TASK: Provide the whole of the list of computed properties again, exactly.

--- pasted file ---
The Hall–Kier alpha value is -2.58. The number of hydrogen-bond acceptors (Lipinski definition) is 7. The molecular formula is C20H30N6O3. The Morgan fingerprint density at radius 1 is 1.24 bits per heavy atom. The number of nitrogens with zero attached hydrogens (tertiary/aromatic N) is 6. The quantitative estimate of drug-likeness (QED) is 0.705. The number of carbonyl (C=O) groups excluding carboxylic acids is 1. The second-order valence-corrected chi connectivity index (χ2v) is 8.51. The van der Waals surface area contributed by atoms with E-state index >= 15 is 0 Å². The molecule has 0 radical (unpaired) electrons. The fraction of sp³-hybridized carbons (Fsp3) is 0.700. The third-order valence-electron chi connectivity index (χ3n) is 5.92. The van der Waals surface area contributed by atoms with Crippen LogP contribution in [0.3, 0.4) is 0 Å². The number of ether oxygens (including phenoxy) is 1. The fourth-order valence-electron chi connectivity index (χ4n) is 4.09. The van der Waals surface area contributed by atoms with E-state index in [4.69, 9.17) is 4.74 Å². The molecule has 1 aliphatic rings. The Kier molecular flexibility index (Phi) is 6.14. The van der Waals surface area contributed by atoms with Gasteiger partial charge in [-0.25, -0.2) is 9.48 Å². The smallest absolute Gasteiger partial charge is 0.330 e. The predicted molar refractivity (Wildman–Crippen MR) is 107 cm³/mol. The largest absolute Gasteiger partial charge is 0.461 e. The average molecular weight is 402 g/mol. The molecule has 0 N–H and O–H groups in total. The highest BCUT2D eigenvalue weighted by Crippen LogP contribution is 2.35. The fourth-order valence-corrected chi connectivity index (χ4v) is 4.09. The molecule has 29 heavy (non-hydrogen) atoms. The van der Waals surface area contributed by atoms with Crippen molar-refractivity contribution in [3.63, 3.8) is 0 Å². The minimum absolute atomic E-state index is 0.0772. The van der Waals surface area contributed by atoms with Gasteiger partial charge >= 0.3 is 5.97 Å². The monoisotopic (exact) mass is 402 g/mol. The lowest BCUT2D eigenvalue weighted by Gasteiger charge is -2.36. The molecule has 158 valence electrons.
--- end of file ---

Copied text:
The Hall–Kier alpha value is -2.58. The number of hydrogen-bond acceptors (Lipinski definition) is 7. The molecular formula is C20H30N6O3. The Morgan fingerprint density at radius 1 is 1.24 bits per heavy atom. The number of nitrogens with zero attached hydrogens (tertiary/aromatic N) is 6. The quantitative estimate of drug-likeness (QED) is 0.705. The number of carbonyl (C=O) groups excluding carboxylic acids is 1. The second-order valence-corrected chi connectivity index (χ2v) is 8.51. The van der Waals surface area contributed by atoms with E-state index >= 15 is 0 Å². The molecule has 0 radical (unpaired) electrons. The fraction of sp³-hybridized carbons (Fsp3) is 0.700. The third-order valence-electron chi connectivity index (χ3n) is 5.92. The van der Waals surface area contributed by atoms with Crippen LogP contribution in [0.3, 0.4) is 0 Å². The number of ether oxygens (including phenoxy) is 1. The fourth-order valence-electron chi connectivity index (χ4n) is 4.09. The van der Waals surface area contributed by atoms with E-state index in [4.69, 9.17) is 4.74 Å². The molecule has 1 aliphatic rings. The Kier molecular flexibility index (Phi) is 6.14. The van der Waals surface area contributed by atoms with Gasteiger partial charge in [-0.25, -0.2) is 9.48 Å². The smallest absolute Gasteiger partial charge is 0.330 e. The predicted molar refractivity (Wildman–Crippen MR) is 107 cm³/mol. The largest absolute Gasteiger partial charge is 0.461 e. The average molecular weight is 402 g/mol. The molecule has 0 N–H and O–H groups in total. The highest BCUT2D eigenvalue weighted by Crippen LogP contribution is 2.35. The fourth-order valence-corrected chi connectivity index (χ4v) is 4.09. The molecule has 29 heavy (non-hydrogen) atoms. The van der Waals surface area contributed by atoms with Crippen molar-refractivity contribution in [3.63, 3.8) is 0 Å². The minimum absolute atomic E-state index is 0.0772. The van der Waals surface area contributed by atoms with Gasteiger partial charge >= 0.3 is 5.97 Å². The monoisotopic (exact) mass is 402 g/mol. The lowest BCUT2D eigenvalue weighted by Gasteiger charge is -2.36. The molecule has 158 valence electrons.